Adam Salgat 19:26
Jan, can you touch on it a little bit from your perspective? Yeah, we definitely hear that little basset hound back there.
Speaker 4 19:36
She’s just she’s got fear of missing out, you know, very high tendencies. I think from from my perspective, what I saw, I saw our intentionality come through on this deployment, especially different than others was, like Jose mentioned that I have a need and right now you’re, you’re my person and you’re my person who can help me with that and it’s not that I need you to fix it. I just need you to listen And, and I think I found that that was the most common, that was probably the most common thing we tried to do for each other. And a lot of ways, it’s the only thing you can do for each other sometimes. And I found that that flexing towards what Jose needed when the dryer broke, and to not get judgy on how he was going about fixing it, or when he would suggest that maybe it’s time to get a new one. And to not try to manage the household while I’m 1000s of miles away, and trust him to do those things at home with the tools that he has. I think that that that flexing to listen to the other person. I think we did that more in this deployment than we’ve done in previous ones. And with kind of the understanding that that was going to be something that we were just going to have to give to each other. And even on the worst days, if my day was bad, but Jose was going through a tough day, then it meant we were going to talk on the phone until he felt like he had kind of come to terms with what had happened or what was going on and what the attempted fix was. And vice versa. That you know, when I would send him a stream of text messages and everything sucked in No, I don’t want to talk on the phone. But I’m not. But I will but not right now. But just listen to all my text message and respond with lots of hearts. You know that that’s that we were doing that flex a little bit more graciously, I think so we maybe done in the past.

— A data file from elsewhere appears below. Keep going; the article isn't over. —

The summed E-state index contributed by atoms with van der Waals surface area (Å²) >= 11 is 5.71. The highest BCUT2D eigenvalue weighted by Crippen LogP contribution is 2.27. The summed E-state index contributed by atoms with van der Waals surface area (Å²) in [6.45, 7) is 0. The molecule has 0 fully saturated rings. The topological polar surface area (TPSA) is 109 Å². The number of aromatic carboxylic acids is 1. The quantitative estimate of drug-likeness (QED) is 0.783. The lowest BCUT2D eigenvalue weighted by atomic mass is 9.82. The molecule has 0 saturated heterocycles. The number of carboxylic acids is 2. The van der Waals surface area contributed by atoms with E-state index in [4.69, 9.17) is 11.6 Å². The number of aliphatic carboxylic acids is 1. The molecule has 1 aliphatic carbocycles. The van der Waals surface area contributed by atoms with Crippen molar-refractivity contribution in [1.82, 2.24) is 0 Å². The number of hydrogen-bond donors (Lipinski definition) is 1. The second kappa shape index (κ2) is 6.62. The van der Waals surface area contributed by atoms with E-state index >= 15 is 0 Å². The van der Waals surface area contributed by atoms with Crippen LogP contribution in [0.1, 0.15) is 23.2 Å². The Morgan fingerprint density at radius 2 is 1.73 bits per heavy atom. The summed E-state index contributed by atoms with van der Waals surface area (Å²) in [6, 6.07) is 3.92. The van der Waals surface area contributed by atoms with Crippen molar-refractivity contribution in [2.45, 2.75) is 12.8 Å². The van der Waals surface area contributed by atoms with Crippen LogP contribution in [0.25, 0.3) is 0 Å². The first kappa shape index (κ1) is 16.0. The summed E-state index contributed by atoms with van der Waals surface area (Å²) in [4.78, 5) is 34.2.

Speaker 2 21:17